A new report released by the Australian CSIRO further confirms the most likely location of the missing flight MH370 is in the new search area identified by a review conducted in November 2016.
Even though the active underwater search for Malaysia Airlines flight MH370 has stopped, researchers continue to pinpoint the most likely area where the Boeing 777 went down. The new report published by the Commonwealth Scientific and Industrial Research Organisation (CSIRO) features data and analysis from ocean testing of an actual Boeing 777 flaperon.
This added an extra level of assurance to the findings from earlier drift modelling research, which was conducted using replicas of the a flaperon found on La Reunion Island.
An actual B777 flaperon was sourced and cut down to match photographs of MH370’s flaperon, and then testing was done in the waters near Hobart.
Knowledge of how the flaperon, and the other parts of MH370 that have been found, respond to wind and waves were combined with the currents of the Indian Ocean.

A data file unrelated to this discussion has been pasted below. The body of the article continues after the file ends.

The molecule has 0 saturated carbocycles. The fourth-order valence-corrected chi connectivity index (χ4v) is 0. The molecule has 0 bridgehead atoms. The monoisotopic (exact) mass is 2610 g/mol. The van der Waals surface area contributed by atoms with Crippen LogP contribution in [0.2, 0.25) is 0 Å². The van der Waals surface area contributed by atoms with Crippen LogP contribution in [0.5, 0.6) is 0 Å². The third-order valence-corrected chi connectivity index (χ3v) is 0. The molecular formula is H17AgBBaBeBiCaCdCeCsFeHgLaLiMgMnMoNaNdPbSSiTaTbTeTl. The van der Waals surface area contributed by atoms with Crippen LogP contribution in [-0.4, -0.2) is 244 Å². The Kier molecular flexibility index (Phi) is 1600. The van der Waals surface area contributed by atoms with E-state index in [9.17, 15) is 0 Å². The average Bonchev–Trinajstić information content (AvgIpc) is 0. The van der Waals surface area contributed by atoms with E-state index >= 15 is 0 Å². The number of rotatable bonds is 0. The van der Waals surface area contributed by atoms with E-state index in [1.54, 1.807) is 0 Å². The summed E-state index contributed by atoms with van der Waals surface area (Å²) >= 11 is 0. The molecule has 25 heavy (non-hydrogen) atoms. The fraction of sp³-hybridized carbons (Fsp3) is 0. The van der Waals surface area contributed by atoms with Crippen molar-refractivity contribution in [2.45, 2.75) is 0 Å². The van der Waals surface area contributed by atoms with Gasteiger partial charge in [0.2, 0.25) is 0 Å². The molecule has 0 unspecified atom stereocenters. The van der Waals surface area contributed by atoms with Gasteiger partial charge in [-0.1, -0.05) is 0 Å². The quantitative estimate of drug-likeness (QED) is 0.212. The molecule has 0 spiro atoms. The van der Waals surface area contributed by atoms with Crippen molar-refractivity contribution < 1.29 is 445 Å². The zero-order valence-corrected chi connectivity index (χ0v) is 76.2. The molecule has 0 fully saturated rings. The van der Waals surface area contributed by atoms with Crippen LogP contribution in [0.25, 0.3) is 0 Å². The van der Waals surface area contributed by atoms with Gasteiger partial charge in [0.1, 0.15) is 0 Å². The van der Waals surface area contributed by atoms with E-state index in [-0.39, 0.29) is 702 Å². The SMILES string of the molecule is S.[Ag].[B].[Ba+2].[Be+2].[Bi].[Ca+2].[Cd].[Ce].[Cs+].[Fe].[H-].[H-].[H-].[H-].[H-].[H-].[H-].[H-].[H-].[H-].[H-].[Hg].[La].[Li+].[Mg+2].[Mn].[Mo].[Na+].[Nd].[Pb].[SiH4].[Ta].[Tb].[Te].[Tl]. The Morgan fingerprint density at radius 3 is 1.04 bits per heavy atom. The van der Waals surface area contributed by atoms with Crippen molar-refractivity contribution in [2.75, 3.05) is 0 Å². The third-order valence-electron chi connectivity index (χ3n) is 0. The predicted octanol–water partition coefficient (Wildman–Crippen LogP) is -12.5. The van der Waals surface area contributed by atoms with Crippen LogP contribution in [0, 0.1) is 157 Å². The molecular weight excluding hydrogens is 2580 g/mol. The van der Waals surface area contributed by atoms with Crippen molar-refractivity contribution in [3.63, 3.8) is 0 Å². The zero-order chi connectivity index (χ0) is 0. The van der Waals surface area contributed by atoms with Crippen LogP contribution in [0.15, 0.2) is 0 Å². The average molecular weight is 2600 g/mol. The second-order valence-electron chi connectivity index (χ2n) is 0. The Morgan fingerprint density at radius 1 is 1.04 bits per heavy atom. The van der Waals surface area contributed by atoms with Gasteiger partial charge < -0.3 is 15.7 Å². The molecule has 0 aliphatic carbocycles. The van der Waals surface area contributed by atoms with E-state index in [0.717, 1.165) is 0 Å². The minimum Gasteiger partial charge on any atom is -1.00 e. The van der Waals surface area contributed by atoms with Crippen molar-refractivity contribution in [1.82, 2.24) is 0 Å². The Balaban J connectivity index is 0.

CSIRO combined both in a model to simulate the drift across the ocean, to be able to compare the results with observations of where debris was and wasn’t found, in order to deduce the location of the aircraft.
The new report’s findings support the conclusions of the first report. It indicates that the most likely location of MH370 is in the new search area identified and recommended by the First Principles Review report, and most likely at the southern end of that, near 35 degrees South.
“We cannot be absolutely certain, but that is where all the evidence we have points us, and this new work leaves us more confident in our findings,” CSIRO states.